Antiskyrmions and their electrical footprint.

Skyrmionic materials hold the potential for future information technologies. Systems are needed that exhibit high tunability and scalability, with stored data being easy to read and write by means of all-electrical techniques. The electrical detection of antiskyrmions has been challenging to date.
Published in Materials
Antiskyrmions and their electrical footprint.

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Skyrmions are vortex-like magnetic structures that can form in magnetic materials and could be used for data storage. So-called antiskyrmions had also been predicted and recently discovered in Heussler magnets. These can even be stabilized at room temperature in the magnetic field. Scalability plays a major role in technological applications.

In the Heusler material studied, MnPt1.4Sn, the spatial extension of the antiskyrmions (ASKs) is related to the sample thickness and can be deliberately controlled via the sample shape. Thus, they are not detectable in a larger piece of the starting material, but suddenly appear when the material is cut into small pieces of mesoscopic sizes. Unambiguous detection and identification of these antiskyrmions is still quite laborious. Our work describes the path to detect them by means of electrical Hall-effect measurements. We clarify the material thicknesses at which ASKs start emerging in MnPt1.4Sn.

a Schematic visualization of thickness-dependent ASKs induced by magnetic field, Hc axis, in a step-like sample with applied current along the a axis. b False-color SEM images of FIB devices A and B with meander-shape (three thicknesses: d = 11.2, 8.4, and 2.7 μm) and Hall-bar geometry (d = 1.0 μm), respectively, contacted via sputter-deposited gold contacts. (Further details of all investigated devices, dimensions, and fabrication are presented in Supplementary Notes 13). c Hall-resistivity loop of samples A, B, and C with different thicknesses, d, along the c direction with Hc at T = 300 K. d Greyscale MOKE images of Hall-bar transport device F (d = 0.8 μm) at four different fields for up and down sweep, respectively. e In situ Hall loop for the left and right contacts of device F marked by red and black color, respectively.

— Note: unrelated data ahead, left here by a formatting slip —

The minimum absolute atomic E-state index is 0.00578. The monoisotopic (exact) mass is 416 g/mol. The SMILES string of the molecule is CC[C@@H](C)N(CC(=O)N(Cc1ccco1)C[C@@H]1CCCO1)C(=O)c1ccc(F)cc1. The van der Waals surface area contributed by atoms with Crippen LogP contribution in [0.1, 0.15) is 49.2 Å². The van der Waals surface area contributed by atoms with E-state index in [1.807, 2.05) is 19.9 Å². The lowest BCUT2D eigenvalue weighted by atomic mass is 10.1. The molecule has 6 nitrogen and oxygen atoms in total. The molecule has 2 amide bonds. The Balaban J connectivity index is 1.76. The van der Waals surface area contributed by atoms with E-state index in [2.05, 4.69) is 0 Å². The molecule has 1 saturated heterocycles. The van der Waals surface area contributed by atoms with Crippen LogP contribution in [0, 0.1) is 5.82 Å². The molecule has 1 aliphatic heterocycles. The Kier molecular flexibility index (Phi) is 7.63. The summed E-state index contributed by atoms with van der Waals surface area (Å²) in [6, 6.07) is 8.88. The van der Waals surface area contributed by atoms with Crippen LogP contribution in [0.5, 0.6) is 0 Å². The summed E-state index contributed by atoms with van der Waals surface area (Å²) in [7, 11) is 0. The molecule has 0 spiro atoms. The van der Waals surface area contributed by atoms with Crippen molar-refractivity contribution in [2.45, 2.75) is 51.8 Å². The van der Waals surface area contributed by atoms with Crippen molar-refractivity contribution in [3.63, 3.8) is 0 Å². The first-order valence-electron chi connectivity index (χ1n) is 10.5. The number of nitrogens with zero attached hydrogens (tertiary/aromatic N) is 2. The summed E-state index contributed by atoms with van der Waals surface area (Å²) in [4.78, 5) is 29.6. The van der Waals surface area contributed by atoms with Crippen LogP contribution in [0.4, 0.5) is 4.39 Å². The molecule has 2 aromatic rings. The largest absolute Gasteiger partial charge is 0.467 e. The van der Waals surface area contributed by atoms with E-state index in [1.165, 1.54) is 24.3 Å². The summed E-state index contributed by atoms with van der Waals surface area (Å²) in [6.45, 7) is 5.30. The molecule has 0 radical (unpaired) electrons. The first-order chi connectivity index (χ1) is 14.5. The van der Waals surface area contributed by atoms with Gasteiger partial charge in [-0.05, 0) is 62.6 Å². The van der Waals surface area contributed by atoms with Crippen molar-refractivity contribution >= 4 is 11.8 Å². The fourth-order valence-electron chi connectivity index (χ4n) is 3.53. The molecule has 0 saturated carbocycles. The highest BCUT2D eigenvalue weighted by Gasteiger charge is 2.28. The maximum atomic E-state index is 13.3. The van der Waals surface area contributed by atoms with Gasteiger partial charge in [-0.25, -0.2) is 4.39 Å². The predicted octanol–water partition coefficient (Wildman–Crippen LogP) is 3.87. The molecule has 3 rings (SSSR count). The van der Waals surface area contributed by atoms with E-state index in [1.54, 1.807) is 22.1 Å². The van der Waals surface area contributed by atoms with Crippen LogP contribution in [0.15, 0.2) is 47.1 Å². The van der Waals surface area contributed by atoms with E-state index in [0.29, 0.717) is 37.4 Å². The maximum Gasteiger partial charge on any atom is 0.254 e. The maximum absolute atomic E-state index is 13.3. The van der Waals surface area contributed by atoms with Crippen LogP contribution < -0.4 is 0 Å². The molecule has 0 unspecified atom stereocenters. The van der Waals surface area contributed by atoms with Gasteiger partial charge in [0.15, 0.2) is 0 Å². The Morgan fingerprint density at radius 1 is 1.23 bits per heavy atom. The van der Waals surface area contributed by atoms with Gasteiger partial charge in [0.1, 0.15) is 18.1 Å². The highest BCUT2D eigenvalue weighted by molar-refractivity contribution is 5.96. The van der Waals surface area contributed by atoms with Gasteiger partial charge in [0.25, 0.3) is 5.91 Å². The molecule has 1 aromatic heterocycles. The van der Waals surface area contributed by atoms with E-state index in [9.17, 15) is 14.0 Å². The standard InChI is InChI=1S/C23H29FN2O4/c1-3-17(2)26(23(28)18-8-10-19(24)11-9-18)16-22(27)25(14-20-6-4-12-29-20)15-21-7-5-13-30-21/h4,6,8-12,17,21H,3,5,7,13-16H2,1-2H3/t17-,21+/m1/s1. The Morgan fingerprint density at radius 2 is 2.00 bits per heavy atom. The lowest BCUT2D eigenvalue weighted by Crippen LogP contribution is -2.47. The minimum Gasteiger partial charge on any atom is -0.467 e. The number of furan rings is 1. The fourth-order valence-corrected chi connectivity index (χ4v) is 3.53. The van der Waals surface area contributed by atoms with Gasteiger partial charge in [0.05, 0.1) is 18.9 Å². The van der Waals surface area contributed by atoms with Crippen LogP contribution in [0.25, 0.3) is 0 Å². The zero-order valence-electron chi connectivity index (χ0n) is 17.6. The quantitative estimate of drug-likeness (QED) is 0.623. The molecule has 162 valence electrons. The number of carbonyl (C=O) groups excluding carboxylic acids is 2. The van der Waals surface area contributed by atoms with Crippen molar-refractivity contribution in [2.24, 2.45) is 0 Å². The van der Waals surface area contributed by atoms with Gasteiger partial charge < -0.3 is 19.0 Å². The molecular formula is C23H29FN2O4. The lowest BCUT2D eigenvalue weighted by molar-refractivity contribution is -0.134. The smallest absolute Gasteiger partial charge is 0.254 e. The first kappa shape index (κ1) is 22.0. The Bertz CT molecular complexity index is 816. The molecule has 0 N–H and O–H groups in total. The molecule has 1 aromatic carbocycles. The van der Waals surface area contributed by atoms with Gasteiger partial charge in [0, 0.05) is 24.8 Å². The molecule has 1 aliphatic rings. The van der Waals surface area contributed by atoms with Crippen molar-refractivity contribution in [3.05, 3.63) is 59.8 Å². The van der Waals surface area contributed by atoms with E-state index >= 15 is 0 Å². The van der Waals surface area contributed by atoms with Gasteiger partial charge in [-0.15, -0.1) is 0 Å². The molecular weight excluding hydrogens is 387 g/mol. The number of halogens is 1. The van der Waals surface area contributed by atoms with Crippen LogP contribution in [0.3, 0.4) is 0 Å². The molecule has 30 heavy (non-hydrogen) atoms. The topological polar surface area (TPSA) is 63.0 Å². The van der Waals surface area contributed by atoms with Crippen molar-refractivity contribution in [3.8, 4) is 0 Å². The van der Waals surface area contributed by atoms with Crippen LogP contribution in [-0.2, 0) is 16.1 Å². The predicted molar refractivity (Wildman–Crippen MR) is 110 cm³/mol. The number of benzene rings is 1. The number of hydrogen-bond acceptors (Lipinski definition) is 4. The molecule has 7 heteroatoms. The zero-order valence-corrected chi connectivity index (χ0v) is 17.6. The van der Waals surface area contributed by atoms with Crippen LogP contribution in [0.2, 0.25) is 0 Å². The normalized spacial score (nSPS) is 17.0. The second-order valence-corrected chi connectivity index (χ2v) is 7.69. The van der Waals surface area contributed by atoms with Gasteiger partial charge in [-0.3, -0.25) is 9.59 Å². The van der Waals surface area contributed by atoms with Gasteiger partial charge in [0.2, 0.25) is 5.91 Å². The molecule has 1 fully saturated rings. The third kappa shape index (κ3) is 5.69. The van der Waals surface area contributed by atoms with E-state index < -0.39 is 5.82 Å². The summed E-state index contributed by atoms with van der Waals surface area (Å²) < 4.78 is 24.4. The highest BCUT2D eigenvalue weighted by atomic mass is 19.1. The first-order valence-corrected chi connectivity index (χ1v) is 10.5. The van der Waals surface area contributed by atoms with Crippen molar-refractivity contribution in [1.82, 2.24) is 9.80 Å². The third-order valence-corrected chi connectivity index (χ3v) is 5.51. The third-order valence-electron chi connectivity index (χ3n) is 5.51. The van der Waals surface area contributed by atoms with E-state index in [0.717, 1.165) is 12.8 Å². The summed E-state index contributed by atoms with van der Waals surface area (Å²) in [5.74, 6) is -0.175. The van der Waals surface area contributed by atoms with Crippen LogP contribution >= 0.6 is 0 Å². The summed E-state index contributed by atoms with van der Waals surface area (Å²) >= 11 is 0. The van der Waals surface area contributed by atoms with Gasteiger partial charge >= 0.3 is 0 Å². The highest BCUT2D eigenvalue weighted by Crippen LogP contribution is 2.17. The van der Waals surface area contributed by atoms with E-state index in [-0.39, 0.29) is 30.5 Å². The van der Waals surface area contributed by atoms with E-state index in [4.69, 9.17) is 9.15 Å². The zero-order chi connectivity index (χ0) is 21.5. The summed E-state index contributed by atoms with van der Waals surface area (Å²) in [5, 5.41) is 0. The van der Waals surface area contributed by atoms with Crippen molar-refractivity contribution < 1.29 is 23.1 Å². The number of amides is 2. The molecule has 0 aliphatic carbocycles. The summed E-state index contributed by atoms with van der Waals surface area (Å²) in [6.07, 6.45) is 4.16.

Due to their unique topology, skyrmions cause an additional voltage in the electrical conduction of the material, i.e., the topological Hall effect. Here we demonstrate for the first time that an unambiguous signature in the Hall effect is detectable, once the ASK phase establishes in crystalline mesoscale structures of Mn1.4PtSn. In a short video sequences (see supplement, link) we showcase the combined visualization and detection of the emergence of the ASK phase by means of magneto-optical Kerr-effect microscopy and electrical transport measurements at room temperature. The signature revealed is comprised of anomalous and topological Hall components, difficult to disentangle unambiguously. Thus, experiments with further reduced dimensions in combination with magnetosensitive techniques such as Lorentz TEM are highly desirable.

Our atomistic spin-dynamic calculations capture the underlying complex magnetism of Mn1.4PtSn, inevitably linked to the emergence of ASKs at high temperatures. The unique interrelation of Ferromagnetic, Antiferromagnetic and Dzyaloshinskii–Moriya interactions render Mn1.4PtSn an exciting magnetic compound with a complex temperature-field phase diagram.  As has been demonstrated before multiple species of skyrmonic textures can emerge depending on the temperature range, the field strength and orientation.

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